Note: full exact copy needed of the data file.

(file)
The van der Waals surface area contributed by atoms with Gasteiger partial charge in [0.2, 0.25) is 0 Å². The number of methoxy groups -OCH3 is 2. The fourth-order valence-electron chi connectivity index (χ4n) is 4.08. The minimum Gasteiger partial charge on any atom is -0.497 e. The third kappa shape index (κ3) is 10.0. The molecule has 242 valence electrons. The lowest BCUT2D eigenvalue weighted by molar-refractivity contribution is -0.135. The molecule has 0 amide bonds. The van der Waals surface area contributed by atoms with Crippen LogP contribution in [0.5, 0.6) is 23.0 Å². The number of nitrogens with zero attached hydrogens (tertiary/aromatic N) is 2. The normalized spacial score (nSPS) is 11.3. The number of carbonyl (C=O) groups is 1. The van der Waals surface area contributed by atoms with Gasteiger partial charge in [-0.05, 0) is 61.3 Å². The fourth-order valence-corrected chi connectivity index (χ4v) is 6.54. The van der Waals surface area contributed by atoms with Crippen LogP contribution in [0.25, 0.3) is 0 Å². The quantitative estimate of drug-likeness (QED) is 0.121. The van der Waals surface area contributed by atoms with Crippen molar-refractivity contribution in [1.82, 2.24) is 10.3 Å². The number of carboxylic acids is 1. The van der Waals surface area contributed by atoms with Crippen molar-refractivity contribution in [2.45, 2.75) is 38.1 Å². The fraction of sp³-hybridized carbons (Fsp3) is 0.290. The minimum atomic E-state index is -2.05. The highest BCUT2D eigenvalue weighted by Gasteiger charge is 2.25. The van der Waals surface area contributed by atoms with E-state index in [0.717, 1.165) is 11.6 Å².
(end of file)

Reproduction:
The van der Waals surface area contributed by atoms with Gasteiger partial charge in [0.2, 0.25) is 0 Å². The number of methoxy groups -OCH3 is 2. The fourth-order valence-electron chi connectivity index (χ4n) is 4.08. The minimum Gasteiger partial charge on any atom is -0.497 e. The third kappa shape index (κ3) is 10.0. The molecule has 242 valence electrons. The lowest BCUT2D eigenvalue weighted by molar-refractivity contribution is -0.135. The molecule has 0 amide bonds. The van der Waals surface area contributed by atoms with Crippen LogP contribution in [0.5, 0.6) is 23.0 Å². The number of nitrogens with zero attached hydrogens (tertiary/aromatic N) is 2. The normalized spacial score (nSPS) is 11.3. The number of carbonyl (C=O) groups is 1. The van der Waals surface area contributed by atoms with Gasteiger partial charge in [-0.05, 0) is 61.3 Å². The fourth-order valence-corrected chi connectivity index (χ4v) is 6.54. The van der Waals surface area contributed by atoms with Crippen LogP contribution in [0.25, 0.3) is 0 Å². The quantitative estimate of drug-likeness (QED) is 0.121. The van der Waals surface area contributed by atoms with Crippen molar-refractivity contribution in [1.82, 2.24) is 10.3 Å². The number of carboxylic acids is 1. The van der Waals surface area contributed by atoms with Crippen molar-refractivity contribution in [2.45, 2.75) is 38.1 Å². The fraction of sp³-hybridized carbons (Fsp3) is 0.290. The minimum atomic E-state index is -2.05. The highest BCUT2D eigenvalue weighted by Gasteiger charge is 2.25. The van der Waals surface area contributed by atoms with E-state index in [0.717, 1.165) is 11.6 Å².